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Beloved for its beautiful clusters of flowers, hydrangeas bring diverse color and texture to the summer landscape. Here’s what you need to know about the most popular varieties of the flower, its dark side as a houseplant, and its significance today.
Native to Asia and Western Hemisphere, the Hydrangea is a genus of flowering plants and woody shrubs in the Hydrangeaceae family. Its name is derived from the Greek terms hydro, which means water, and angeion that translates as vessel. It’s thought to be a reference to the flower’s seedpods that resemble a traditional water pitcher.
Most varieties feature ball-like or pom-pom flower clusters, while others have elongated forms, especially the peegee or the H. paniculata. On the other hand, the lacecap hydrangeas have a lacy appearance, resembling flat caps with frilly edges. The H. arborescens ‘Abetwo’ has gained a trademark name Incrediball hydrangea due to the large size of its flowers.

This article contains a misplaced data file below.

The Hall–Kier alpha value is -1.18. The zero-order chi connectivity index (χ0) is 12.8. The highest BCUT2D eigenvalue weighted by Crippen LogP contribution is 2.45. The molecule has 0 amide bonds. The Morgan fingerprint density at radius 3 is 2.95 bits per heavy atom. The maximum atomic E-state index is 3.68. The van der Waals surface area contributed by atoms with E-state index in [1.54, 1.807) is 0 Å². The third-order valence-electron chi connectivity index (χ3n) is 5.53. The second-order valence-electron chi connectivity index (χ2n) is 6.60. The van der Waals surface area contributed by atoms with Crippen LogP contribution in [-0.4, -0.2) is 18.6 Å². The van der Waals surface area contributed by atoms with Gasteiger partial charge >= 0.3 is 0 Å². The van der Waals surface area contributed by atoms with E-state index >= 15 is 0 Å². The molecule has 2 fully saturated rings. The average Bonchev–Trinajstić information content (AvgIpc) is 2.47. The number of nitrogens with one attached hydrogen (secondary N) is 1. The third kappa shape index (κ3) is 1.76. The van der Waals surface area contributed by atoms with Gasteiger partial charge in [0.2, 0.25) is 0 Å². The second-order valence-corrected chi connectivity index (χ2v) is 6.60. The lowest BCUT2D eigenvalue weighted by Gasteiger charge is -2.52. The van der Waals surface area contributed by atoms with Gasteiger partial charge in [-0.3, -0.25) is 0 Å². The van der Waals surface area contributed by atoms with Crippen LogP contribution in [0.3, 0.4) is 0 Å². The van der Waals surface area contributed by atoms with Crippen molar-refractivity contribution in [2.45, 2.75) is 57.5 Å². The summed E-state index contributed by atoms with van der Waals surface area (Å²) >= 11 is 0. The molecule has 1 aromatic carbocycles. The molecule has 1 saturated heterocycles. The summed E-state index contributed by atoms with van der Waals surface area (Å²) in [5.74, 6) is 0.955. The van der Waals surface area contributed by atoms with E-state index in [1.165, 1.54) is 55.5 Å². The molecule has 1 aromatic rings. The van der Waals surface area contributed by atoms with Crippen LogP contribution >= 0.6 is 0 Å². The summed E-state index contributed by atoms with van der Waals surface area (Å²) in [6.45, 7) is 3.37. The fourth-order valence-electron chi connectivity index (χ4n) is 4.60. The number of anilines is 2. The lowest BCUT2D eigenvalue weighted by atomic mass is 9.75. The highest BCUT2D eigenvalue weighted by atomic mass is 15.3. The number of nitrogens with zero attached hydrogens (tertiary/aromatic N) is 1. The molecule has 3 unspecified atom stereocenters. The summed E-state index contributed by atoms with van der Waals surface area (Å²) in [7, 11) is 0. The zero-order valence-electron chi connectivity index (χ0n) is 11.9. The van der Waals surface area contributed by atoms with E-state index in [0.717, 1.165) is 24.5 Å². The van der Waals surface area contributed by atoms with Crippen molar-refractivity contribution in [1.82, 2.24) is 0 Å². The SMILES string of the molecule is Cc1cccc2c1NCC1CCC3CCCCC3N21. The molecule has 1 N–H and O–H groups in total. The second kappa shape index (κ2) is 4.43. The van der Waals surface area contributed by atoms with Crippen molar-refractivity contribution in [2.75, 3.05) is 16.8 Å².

These blooms come in a variety of colors including blue, pink, purple, green and white. Some hydrangeas even sport different colors in a single shrub. Interestingly, certain varieties display colors depending on the pH of the soil, such as pink in alkaline, and purple or blue in acidic soil, while others have fixed colors.
While most hydrangeas commonly reach around 2 to 9 meters in height, others can reach up to 15 meters, especially the H. petiolaris or the climbing hydrangea. In north temperate regions, these flowers bloom in the early spring to late fall, but they’re also grown in tropical and subtropical areas.
Note: These lovely blooms are poisonous when ingested. In fact, the flowers, buds, and leaves of the plant contain glycoside amygdalin, which can be broken down to produce cyanide. As you probably know, cyanide is a deadly poison. Also, you shouldn’t attempt to smoke dried hydrangeas, as it’ll likely produce a sublethal dose of cyanide gas.
Meaning and Symbolism of Hydrangeas
There remains some debate over the flower’s symbolism, as it has gained different meanings in different cultures. Here are some of them:
- A Symbol of Gratitude – Hydrangeas have lavish blooms, which associate them with appreciation and heartfelt praise. In some cultures, their shape is even seen as a resemblance for a beating heart.